14. 15. Statistical Analysis <ul><ul><li>A complete understanding of economic activity </li></ul></ul><ul><li>relies upon the use of economic data and statistical </li></ul><ul><li>analysis. </li></ul><ul><ul><li>Governments and businesses issue volumes of </li></ul></ul><ul><li>data that can help us to analyze economic behaviour </li></ul><ul><li>quantitatively. </li></ul><ul><ul><li>While the actual application of such information </li></ul></ul><ul><li>requires advanced tools in probability and </li></ul><ul><li>econometrics, understanding the results requires </li></ul><ul><li>only careful reading and common sense. </li></ul>
  15. 16. Experiments <ul><ul><li>The economic world is enormously </li></ul></ul><ul><li>complicated with millions people and billions </li></ul><ul><li>of prices. In an exciting new development, </li></ul><ul><li>economists are turning to laboratory and </li></ul><ul><li>other controlled experiments. </li></ul><ul><ul><li>It is more difficult to perform experiments in </li></ul></ul><ul><li>economies than in the laboratory sciences. To begin </li></ul><ul><li>with, economists cannot measure economic </li></ul>
  16. 17. <ul><li>Variables with precision that physical </li></ul><ul><li>scientists can apply in measuring mass, </li></ul><ul><li>velocity, or distance </li></ul><ul><ul><li>Moreover it is very difficult to replicate </li></ul></ul><ul><li>the economy in a laboratory. </li></ul>
  17. 18. Pitfalls in Economic Reasoning <ul><ul><li>In all areas of economics, old and new, certain pitfalls lie in the path of the serious economist. </li></ul></ul><ul><ul><li>Falling to keep “others Things Equal” </li></ul></ul><ul><ul><li>The Post Hoc Fallacy </li></ul></ul><ul><ul><li>Fallacy of Composition </li></ul></ul>
  18. 19. others Things Equal <ul><ul><li>Most of economic problems involve </li></ul></ul><ul><li>several forces interacting at the same. </li></ul><ul><li>E.g.: the number of cars bought in a given </li></ul><ul><li>year is determined by the price of cars, </li></ul><ul><li>consumer incomes, gasoline prices etc. </li></ul><ul><li>How can we isolate the impact on car sales </li></ul><ul><li>of a single variable such as the price of gasoline. </li></ul>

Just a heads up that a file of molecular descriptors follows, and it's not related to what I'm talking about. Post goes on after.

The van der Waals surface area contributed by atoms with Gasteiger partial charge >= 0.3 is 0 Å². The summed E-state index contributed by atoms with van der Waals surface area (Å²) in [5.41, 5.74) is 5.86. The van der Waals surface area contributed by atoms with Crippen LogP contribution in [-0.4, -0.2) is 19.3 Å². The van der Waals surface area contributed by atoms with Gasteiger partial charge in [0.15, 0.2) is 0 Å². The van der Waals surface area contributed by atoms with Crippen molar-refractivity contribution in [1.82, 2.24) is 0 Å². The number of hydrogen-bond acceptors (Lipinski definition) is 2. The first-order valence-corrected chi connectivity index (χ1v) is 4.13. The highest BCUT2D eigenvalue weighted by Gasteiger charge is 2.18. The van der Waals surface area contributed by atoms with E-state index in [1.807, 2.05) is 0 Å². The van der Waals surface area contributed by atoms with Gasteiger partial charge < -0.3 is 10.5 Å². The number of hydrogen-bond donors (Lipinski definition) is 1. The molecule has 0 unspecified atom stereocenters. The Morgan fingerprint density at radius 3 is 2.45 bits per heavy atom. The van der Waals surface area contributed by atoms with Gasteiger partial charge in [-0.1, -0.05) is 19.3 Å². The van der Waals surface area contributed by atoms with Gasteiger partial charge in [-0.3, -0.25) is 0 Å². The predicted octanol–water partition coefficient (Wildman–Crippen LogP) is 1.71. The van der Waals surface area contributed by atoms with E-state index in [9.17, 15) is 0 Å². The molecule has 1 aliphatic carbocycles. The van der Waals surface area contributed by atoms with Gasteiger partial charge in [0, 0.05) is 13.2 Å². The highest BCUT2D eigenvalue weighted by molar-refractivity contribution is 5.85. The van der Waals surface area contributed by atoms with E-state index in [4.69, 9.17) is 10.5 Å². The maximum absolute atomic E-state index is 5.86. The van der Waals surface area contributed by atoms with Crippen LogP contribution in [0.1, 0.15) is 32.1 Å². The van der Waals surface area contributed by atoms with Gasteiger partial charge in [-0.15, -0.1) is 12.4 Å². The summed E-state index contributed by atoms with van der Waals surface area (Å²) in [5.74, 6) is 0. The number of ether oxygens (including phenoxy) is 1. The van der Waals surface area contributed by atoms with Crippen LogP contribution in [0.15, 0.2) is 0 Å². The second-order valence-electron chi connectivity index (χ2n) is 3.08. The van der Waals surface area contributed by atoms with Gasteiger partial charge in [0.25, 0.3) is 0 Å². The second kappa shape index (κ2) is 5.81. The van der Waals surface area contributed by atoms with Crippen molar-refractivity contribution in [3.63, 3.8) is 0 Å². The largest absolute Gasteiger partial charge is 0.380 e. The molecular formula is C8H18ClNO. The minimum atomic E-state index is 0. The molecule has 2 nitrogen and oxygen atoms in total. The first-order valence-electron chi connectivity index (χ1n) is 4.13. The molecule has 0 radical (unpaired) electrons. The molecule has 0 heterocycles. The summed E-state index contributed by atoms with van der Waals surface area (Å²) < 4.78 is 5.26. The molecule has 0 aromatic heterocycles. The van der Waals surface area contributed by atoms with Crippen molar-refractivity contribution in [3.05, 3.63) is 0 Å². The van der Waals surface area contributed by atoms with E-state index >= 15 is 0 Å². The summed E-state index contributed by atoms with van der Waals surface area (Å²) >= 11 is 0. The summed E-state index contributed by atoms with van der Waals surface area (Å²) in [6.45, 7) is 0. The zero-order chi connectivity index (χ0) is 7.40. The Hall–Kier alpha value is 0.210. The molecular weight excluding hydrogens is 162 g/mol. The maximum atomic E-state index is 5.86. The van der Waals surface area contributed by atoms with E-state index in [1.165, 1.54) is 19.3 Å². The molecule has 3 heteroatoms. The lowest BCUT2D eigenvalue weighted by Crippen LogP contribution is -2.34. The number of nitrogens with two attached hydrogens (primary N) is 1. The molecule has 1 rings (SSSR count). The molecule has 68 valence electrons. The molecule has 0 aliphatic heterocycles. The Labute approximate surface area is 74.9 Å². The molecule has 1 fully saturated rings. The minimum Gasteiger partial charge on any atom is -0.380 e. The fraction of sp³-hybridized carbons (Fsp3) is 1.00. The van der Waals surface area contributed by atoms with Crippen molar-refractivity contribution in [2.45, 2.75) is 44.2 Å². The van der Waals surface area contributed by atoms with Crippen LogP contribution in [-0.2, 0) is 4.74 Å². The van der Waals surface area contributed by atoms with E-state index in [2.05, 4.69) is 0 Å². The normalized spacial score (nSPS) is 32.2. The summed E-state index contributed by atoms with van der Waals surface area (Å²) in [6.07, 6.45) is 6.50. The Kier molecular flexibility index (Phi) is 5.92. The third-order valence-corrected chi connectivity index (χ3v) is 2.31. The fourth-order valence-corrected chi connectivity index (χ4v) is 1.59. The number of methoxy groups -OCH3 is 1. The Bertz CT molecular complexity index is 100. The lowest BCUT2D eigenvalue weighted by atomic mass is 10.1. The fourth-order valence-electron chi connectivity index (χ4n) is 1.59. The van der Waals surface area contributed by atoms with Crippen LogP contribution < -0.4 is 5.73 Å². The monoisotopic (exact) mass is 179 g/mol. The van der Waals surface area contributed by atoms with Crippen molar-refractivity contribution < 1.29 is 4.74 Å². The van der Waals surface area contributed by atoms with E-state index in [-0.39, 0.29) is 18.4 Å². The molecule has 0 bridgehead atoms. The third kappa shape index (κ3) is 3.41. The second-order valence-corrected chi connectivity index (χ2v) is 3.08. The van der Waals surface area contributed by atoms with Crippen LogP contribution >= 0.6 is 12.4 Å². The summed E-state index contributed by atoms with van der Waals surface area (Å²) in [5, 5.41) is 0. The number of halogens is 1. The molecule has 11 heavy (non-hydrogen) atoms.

19. 20. The Post Hoc Fallacy <ul><ul><li>A common mistake in studies of cause-and-effect </li></ul></ul><ul><li>relationships is the Post Hoc Fallacy. </li></ul><ul><li>E.g.: Dr.Optimist’s observation is that after the </li></ul><ul><li>Govt. has cut tax rates, the Govt.s total tax revenues </li></ul><ul><li>began to rise. Dr.Optimist then claims “Aha, if we </li></ul><ul><li>lower the tax rates, we will rise revenues and reduce </li></ul><ul><li>the budget deficit.” </li></ul>
  20. 21. Dr.Optimist fallacy was to assume that the tax cut was responsible for the increase in Govt.s revenues; overlooked was the fact that the growing economy was raising people’s income and might have increased tax revenues even more had taxes not been cut.
  21. 22. Fallacy of Composition <ul><ul><li>It is the misconception that what is true for </li></ul></ul><ul><li>a part is therefore true for the whole. </li></ul><ul><ul><li>One thing that is true for an individual is </li></ul></ul><ul><li>not necessarily true for everyone. </li></ul><ul><li>E.g: If all farmers produce a bog crop, total </li></ul><ul><li>farm income will probably fall. </li></ul>
  22. 24. The Law of Scarcity <ul><ul><li>Economics study the way goods are </li></ul></ul><ul><li>produced and consumed because people want </li></ul><ul><li>to consume far more than an economy can </li></ul><ul><li>produce. </li></ul><ul><ul><li>The law of scarcity states that goods are scarce </li></ul></ul><ul><li>because there are not enough resources to produce </li></ul><ul><li>all the goods that people want to consume. All of </li></ul><ul><li>economics flows from this central fact. </li></ul>
  23. 25. <ul><ul><li>No country has reaches utopia of limitless </li></ul></ul><ul><li>possibilities. Goods are limited while wants </li></ul><ul><li>seem infinite. Even in U.S., the most </li></ul><ul><li>productive economy ever known, production </li></ul><ul><li>is not high enough to meet everyone’s </li></ul><ul><li>desires. </li></ul>
  24. 26. The uses of Economics <ul><ul><li>Economic knowledge serves us in </li></ul></ul><ul><li>managing our personal lives, in </li></ul><ul><li>understanding society and in improving the </li></ul><ul><li>world around us. </li></ul><ul><ul><li>The ways that economics can help us </li></ul></ul><ul><li>individually will be as different as are our </li></ul><ul><li>personal lives. </li></ul>
  25. 27. <ul><ul><li>Learning about stock market may help </li></ul></ul><ul><li>people manage their own finances. </li></ul><ul><ul><li>Better awareness of the determinants of </li></ul></ul><ul><li>cost and revenue will produce better business </li></ul><ul><li>decisions. </li></ul><ul><ul><li>The doctor, the investor and the farmer all </li></ul></ul><ul><li>need to know about profit from their businesses. </li></ul>